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It's an important point, because we would like to assume that conditions need to in such a way and stable enough that life could evolve. For example, The formation of our moon is an astronomical event that was very unlikely, and probably doesn't happen very often in our universe.

 

That tends to suggest, that the evolution of life on other planets is a rare, almost impossible thing.

However, we are limited in our imagination, to think of ways in which life could evolve, that is no way like how life evolved on our own planet.

My inclination, is that there really is no way to guess using strict probability. But, that if life has evolved elsewhere, it is a rare thing, with distance and time limiting our ability to meet other species. I'm not planning on holding my breathe about it.

 

 

I don't quite understand this sentence.

 

I'm saying I believe that there is intelligent life elsewhere in the universe

 

What Dark matter means is that he believes that the idea that there are extra-terrestrials is true, and should be considered a fact, rather than a belief.

Am I correct?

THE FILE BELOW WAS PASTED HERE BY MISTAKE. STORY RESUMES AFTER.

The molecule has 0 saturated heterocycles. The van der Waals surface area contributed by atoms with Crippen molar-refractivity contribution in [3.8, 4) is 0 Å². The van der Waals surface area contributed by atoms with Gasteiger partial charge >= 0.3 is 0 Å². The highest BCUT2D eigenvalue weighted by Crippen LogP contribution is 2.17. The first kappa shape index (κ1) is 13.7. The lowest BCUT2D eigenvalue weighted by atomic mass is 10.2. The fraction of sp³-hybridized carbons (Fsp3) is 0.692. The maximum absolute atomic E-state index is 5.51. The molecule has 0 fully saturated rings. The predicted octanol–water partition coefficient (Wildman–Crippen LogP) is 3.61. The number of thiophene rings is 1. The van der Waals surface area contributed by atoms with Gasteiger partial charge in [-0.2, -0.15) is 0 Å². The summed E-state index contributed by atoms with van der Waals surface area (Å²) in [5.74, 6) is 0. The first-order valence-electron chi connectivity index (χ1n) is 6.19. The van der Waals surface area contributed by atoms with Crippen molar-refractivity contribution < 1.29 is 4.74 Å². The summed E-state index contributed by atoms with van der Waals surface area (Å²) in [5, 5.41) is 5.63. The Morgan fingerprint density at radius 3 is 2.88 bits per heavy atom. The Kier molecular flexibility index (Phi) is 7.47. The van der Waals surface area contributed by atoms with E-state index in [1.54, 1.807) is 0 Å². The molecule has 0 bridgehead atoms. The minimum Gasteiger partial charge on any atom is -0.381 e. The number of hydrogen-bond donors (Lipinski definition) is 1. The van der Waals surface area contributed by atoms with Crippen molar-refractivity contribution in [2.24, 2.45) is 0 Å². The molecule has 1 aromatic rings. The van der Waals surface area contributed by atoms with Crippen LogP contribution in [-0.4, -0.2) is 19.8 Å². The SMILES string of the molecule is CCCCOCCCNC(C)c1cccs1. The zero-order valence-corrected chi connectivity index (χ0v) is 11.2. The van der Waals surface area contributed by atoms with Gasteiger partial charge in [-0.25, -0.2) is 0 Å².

There is however the Drake equation...which does predict intelligent life in our own galaxy.

 

Yes, that is correct. I do have to admit though, I don't completely understand how the drake equation works, and hate to say I really don't trust it very much.. :eek:

 

Has anyone even considered outside the visible universe? Possibility still lies there...remember light hasn't even had time to reach us yet :(

 

Be careful using "outside the universe" as a general term, however, I do understand what you're getting at. I don't think that there would be anything where light hasn't reach yet because light is the fastest thing in the universe... headache...

Edited by Dark matter
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If clues of the existence of life on the bodies within our solar system that may be able to support it besides Earth, namely under the surface of Mars and under the ice sheets of Europa, are found to support or to once have supported life I'm fairly certain that there are quite a lot more possibilities of intelligent life elsewhere in the universe. Until we discover what exactly makes a lifeform and under what specific conditions a lifeform can exist I think that anyone saying one way or the other is merely a guess. If life can form 4.5 billion years ago on Earth under those harsh conditions and if life can live near the heat ducts of the ocean it can survive almost anywhere. Living microbes have also been tested and have been found to be able to survive in the extreme cold of space.